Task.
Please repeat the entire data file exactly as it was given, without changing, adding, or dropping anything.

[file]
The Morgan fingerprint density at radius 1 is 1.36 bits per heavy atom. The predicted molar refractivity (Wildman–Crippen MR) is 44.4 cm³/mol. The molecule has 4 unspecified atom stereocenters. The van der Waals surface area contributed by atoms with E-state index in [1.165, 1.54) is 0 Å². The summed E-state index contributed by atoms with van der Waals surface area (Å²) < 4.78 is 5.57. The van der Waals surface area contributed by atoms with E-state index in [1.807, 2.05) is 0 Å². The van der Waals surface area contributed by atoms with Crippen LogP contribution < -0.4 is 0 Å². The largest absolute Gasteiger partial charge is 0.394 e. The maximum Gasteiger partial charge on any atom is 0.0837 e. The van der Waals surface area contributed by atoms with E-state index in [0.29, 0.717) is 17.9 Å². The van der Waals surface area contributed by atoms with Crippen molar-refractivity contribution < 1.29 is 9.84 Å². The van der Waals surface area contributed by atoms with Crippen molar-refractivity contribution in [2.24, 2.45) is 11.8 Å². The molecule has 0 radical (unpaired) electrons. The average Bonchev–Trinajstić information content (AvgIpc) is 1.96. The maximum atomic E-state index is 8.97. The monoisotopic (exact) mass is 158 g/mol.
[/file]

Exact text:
The Morgan fingerprint density at radius 1 is 1.36 bits per heavy atom. The predicted molar refractivity (Wildman–Crippen MR) is 44.4 cm³/mol. The molecule has 4 unspecified atom stereocenters. The van der Waals surface area contributed by atoms with E-state index in [1.165, 1.54) is 0 Å². The summed E-state index contributed by atoms with van der Waals surface area (Å²) < 4.78 is 5.57. The van der Waals surface area contributed by atoms with E-state index in [1.807, 2.05) is 0 Å². The van der Waals surface area contributed by atoms with Crippen LogP contribution < -0.4 is 0 Å². The largest absolute Gasteiger partial charge is 0.394 e. The maximum Gasteiger partial charge on any atom is 0.0837 e. The van der Waals surface area contributed by atoms with E-state index in [0.29, 0.717) is 17.9 Å². The van der Waals surface area contributed by atoms with Crippen molar-refractivity contribution < 1.29 is 9.84 Å². The van der Waals surface area contributed by atoms with Crippen molar-refractivity contribution in [2.24, 2.45) is 11.8 Å². The molecule has 0 radical (unpaired) electrons. The average Bonchev–Trinajstić information content (AvgIpc) is 1.96. The maximum atomic E-state index is 8.97. The monoisotopic (exact) mass is 158 g/mol.